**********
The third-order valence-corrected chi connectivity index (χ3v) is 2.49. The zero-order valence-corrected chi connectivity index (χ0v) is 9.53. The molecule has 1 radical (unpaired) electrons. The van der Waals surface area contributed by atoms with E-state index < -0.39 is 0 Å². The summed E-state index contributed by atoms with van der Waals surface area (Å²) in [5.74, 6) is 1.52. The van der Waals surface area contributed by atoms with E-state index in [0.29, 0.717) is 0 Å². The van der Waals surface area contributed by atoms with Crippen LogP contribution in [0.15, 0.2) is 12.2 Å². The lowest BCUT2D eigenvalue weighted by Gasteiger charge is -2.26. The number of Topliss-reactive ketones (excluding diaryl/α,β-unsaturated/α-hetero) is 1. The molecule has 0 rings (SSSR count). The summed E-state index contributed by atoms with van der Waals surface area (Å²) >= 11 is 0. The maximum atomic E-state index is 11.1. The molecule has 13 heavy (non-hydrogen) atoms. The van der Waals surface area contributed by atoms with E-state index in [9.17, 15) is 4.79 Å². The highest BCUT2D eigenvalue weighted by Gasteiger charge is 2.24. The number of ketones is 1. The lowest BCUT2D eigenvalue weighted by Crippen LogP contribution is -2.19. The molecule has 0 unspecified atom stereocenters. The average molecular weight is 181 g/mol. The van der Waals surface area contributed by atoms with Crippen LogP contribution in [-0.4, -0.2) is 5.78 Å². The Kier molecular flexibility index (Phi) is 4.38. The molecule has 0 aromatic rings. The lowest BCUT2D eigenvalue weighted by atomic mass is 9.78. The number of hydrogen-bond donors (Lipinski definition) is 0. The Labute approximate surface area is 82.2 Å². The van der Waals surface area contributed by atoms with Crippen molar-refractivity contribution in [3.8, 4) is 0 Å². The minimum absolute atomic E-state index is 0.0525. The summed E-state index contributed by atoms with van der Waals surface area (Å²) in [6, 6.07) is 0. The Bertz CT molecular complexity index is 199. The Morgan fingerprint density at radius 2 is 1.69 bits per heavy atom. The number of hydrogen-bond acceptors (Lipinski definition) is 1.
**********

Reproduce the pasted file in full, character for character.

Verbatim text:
The third-order valence-corrected chi connectivity index (χ3v) is 2.49. The zero-order valence-corrected chi connectivity index (χ0v) is 9.53. The molecule has 1 radical (unpaired) electrons. The van der Waals surface area contributed by atoms with E-state index < -0.39 is 0 Å². The summed E-state index contributed by atoms with van der Waals surface area (Å²) in [5.74, 6) is 1.52. The van der Waals surface area contributed by atoms with E-state index in [0.29, 0.717) is 0 Å². The van der Waals surface area contributed by atoms with Crippen LogP contribution in [0.15, 0.2) is 12.2 Å². The lowest BCUT2D eigenvalue weighted by Gasteiger charge is -2.26. The number of Topliss-reactive ketones (excluding diaryl/α,β-unsaturated/α-hetero) is 1. The molecule has 0 rings (SSSR count). The summed E-state index contributed by atoms with van der Waals surface area (Å²) >= 11 is 0. The maximum atomic E-state index is 11.1. The molecule has 13 heavy (non-hydrogen) atoms. The van der Waals surface area contributed by atoms with E-state index in [9.17, 15) is 4.79 Å². The highest BCUT2D eigenvalue weighted by Gasteiger charge is 2.24. The number of ketones is 1. The lowest BCUT2D eigenvalue weighted by Crippen LogP contribution is -2.19. The molecule has 0 unspecified atom stereocenters. The average molecular weight is 181 g/mol. The van der Waals surface area contributed by atoms with Crippen LogP contribution in [-0.4, -0.2) is 5.78 Å². The Kier molecular flexibility index (Phi) is 4.38. The molecule has 0 aromatic rings. The lowest BCUT2D eigenvalue weighted by atomic mass is 9.78. The number of hydrogen-bond donors (Lipinski definition) is 0. The Labute approximate surface area is 82.2 Å². The van der Waals surface area contributed by atoms with Crippen molar-refractivity contribution in [3.8, 4) is 0 Å². The minimum absolute atomic E-state index is 0.0525. The summed E-state index contributed by atoms with van der Waals surface area (Å²) in [6, 6.07) is 0. The Bertz CT molecular complexity index is 199. The Morgan fingerprint density at radius 2 is 1.69 bits per heavy atom. The number of hydrogen-bond acceptors (Lipinski definition) is 1.